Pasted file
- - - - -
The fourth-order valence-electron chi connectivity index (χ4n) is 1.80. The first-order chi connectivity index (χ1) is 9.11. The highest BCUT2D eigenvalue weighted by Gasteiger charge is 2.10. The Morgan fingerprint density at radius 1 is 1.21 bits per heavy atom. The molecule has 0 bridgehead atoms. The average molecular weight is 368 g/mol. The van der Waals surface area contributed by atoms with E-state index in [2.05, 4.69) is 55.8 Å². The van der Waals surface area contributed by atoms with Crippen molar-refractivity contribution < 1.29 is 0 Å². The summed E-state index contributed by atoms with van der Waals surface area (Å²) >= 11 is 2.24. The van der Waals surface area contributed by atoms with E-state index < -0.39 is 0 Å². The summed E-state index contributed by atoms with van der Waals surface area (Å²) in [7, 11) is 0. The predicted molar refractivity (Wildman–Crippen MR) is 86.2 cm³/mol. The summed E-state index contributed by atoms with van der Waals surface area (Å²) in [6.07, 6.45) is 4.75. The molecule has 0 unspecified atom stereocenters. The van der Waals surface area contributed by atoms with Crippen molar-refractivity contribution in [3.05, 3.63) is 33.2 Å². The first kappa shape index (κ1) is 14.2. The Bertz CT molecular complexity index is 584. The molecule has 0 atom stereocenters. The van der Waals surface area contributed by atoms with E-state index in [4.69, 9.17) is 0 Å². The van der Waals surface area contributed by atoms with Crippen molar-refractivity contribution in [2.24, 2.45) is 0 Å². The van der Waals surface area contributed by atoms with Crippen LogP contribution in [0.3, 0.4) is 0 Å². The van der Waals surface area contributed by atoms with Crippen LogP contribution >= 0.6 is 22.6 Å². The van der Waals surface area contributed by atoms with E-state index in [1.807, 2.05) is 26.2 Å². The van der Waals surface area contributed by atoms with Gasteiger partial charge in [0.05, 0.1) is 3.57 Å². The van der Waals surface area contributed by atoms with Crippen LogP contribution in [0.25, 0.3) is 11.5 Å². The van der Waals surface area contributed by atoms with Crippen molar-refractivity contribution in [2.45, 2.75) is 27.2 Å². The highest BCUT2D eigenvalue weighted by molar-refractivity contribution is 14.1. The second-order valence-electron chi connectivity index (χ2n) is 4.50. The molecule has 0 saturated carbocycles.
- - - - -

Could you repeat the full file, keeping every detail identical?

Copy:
The fourth-order valence-electron chi connectivity index (χ4n) is 1.80. The first-order chi connectivity index (χ1) is 9.11. The highest BCUT2D eigenvalue weighted by Gasteiger charge is 2.10. The Morgan fingerprint density at radius 1 is 1.21 bits per heavy atom. The molecule has 0 bridgehead atoms. The average molecular weight is 368 g/mol. The van der Waals surface area contributed by atoms with E-state index in [2.05, 4.69) is 55.8 Å². The van der Waals surface area contributed by atoms with Crippen molar-refractivity contribution < 1.29 is 0 Å². The summed E-state index contributed by atoms with van der Waals surface area (Å²) >= 11 is 2.24. The van der Waals surface area contributed by atoms with E-state index < -0.39 is 0 Å². The summed E-state index contributed by atoms with van der Waals surface area (Å²) in [7, 11) is 0. The predicted molar refractivity (Wildman–Crippen MR) is 86.2 cm³/mol. The summed E-state index contributed by atoms with van der Waals surface area (Å²) in [6.07, 6.45) is 4.75. The molecule has 0 unspecified atom stereocenters. The van der Waals surface area contributed by atoms with Crippen molar-refractivity contribution in [3.05, 3.63) is 33.2 Å². The first kappa shape index (κ1) is 14.2. The Bertz CT molecular complexity index is 584. The molecule has 0 atom stereocenters. The van der Waals surface area contributed by atoms with E-state index in [4.69, 9.17) is 0 Å². The van der Waals surface area contributed by atoms with Crippen molar-refractivity contribution in [2.24, 2.45) is 0 Å². The van der Waals surface area contributed by atoms with Crippen LogP contribution in [0.3, 0.4) is 0 Å². The van der Waals surface area contributed by atoms with Crippen LogP contribution >= 0.6 is 22.6 Å². The van der Waals surface area contributed by atoms with E-state index in [1.807, 2.05) is 26.2 Å². The van der Waals surface area contributed by atoms with Gasteiger partial charge in [0.05, 0.1) is 3.57 Å². The van der Waals surface area contributed by atoms with Crippen LogP contribution in [0.25, 0.3) is 11.5 Å². The van der Waals surface area contributed by atoms with Crippen molar-refractivity contribution in [2.45, 2.75) is 27.2 Å². The highest BCUT2D eigenvalue weighted by molar-refractivity contribution is 14.1. The second-order valence-electron chi connectivity index (χ2n) is 4.50. The molecule has 0 saturated carbocycles.